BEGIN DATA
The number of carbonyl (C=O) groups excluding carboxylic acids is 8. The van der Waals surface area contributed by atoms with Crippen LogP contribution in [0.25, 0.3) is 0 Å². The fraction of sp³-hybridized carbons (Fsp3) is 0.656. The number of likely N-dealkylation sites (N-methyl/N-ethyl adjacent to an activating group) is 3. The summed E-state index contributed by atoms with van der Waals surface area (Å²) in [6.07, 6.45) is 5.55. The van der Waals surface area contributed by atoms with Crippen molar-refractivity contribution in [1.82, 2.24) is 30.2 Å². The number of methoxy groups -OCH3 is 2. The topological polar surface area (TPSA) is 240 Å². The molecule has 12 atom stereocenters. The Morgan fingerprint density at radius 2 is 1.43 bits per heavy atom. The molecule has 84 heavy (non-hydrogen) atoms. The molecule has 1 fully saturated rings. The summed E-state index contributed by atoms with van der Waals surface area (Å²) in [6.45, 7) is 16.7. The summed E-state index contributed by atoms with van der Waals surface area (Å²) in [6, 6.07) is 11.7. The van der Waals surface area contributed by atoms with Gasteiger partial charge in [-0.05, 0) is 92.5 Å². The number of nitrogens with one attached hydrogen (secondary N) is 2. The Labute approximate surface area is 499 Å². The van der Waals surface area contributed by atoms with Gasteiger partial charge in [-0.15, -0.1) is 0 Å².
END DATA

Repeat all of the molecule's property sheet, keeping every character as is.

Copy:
The number of carbonyl (C=O) groups excluding carboxylic acids is 8. The van der Waals surface area contributed by atoms with Crippen LogP contribution in [0.25, 0.3) is 0 Å². The fraction of sp³-hybridized carbons (Fsp3) is 0.656. The number of likely N-dealkylation sites (N-methyl/N-ethyl adjacent to an activating group) is 3. The summed E-state index contributed by atoms with van der Waals surface area (Å²) in [6.07, 6.45) is 5.55. The van der Waals surface area contributed by atoms with Crippen molar-refractivity contribution in [1.82, 2.24) is 30.2 Å². The number of methoxy groups -OCH3 is 2. The topological polar surface area (TPSA) is 240 Å². The molecule has 12 atom stereocenters. The Morgan fingerprint density at radius 2 is 1.43 bits per heavy atom. The molecule has 84 heavy (non-hydrogen) atoms. The molecule has 1 fully saturated rings. The summed E-state index contributed by atoms with van der Waals surface area (Å²) in [6.45, 7) is 16.7. The summed E-state index contributed by atoms with van der Waals surface area (Å²) in [6, 6.07) is 11.7. The van der Waals surface area contributed by atoms with Gasteiger partial charge in [-0.05, 0) is 92.5 Å². The number of nitrogens with one attached hydrogen (secondary N) is 2. The Labute approximate surface area is 499 Å². The van der Waals surface area contributed by atoms with Gasteiger partial charge in [-0.15, -0.1) is 0 Å².